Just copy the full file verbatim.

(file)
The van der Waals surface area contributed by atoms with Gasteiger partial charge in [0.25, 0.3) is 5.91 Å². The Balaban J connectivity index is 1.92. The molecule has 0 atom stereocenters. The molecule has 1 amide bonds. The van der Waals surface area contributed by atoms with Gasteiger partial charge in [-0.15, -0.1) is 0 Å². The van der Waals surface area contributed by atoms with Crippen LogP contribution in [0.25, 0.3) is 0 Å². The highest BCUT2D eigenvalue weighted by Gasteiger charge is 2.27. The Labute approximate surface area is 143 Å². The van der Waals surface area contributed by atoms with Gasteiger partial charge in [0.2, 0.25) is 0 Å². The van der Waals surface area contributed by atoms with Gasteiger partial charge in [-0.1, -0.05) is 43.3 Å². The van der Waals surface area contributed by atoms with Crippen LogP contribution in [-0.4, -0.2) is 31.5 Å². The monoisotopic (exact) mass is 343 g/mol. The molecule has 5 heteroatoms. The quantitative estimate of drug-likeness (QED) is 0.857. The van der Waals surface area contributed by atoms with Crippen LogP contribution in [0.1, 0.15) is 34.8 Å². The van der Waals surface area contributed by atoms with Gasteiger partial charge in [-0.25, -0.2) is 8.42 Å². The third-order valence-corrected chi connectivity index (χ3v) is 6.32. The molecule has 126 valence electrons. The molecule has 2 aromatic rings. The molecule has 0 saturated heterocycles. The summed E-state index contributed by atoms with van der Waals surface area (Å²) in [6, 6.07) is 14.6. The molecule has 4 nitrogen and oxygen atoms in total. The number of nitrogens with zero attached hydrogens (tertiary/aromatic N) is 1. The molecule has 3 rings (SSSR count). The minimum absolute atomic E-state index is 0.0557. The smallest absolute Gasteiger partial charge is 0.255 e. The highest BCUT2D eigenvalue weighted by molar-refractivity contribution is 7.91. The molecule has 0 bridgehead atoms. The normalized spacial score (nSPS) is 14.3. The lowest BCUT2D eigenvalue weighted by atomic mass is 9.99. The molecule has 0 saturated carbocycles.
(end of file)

The van der Waals surface area contributed by atoms with Gasteiger partial charge in [0.25, 0.3) is 5.91 Å². The Balaban J connectivity index is 1.92. The molecule has 0 atom stereocenters. The molecule has 1 amide bonds. The van der Waals surface area contributed by atoms with Gasteiger partial charge in [-0.15, -0.1) is 0 Å². The van der Waals surface area contributed by atoms with Crippen LogP contribution in [0.25, 0.3) is 0 Å². The highest BCUT2D eigenvalue weighted by Gasteiger charge is 2.27. The Labute approximate surface area is 143 Å². The van der Waals surface area contributed by atoms with Gasteiger partial charge in [0.2, 0.25) is 0 Å². The van der Waals surface area contributed by atoms with Gasteiger partial charge in [-0.1, -0.05) is 43.3 Å². The van der Waals surface area contributed by atoms with Crippen LogP contribution in [-0.4, -0.2) is 31.5 Å². The monoisotopic (exact) mass is 343 g/mol. The molecule has 5 heteroatoms. The quantitative estimate of drug-likeness (QED) is 0.857. The van der Waals surface area contributed by atoms with Crippen LogP contribution in [0.1, 0.15) is 34.8 Å². The van der Waals surface area contributed by atoms with Gasteiger partial charge in [-0.25, -0.2) is 8.42 Å². The third-order valence-corrected chi connectivity index (χ3v) is 6.32. The molecule has 126 valence electrons. The molecule has 2 aromatic rings. The molecule has 0 saturated heterocycles. The summed E-state index contributed by atoms with van der Waals surface area (Å²) in [6, 6.07) is 14.6. The molecule has 4 nitrogen and oxygen atoms in total. The number of nitrogens with zero attached hydrogens (tertiary/aromatic N) is 1. The molecule has 3 rings (SSSR count). The minimum absolute atomic E-state index is 0.0557. The smallest absolute Gasteiger partial charge is 0.255 e. The highest BCUT2D eigenvalue weighted by molar-refractivity contribution is 7.91. The molecule has 0 bridgehead atoms. The normalized spacial score (nSPS) is 14.3. The lowest BCUT2D eigenvalue weighted by atomic mass is 9.99. The molecule has 0 saturated carbocycles.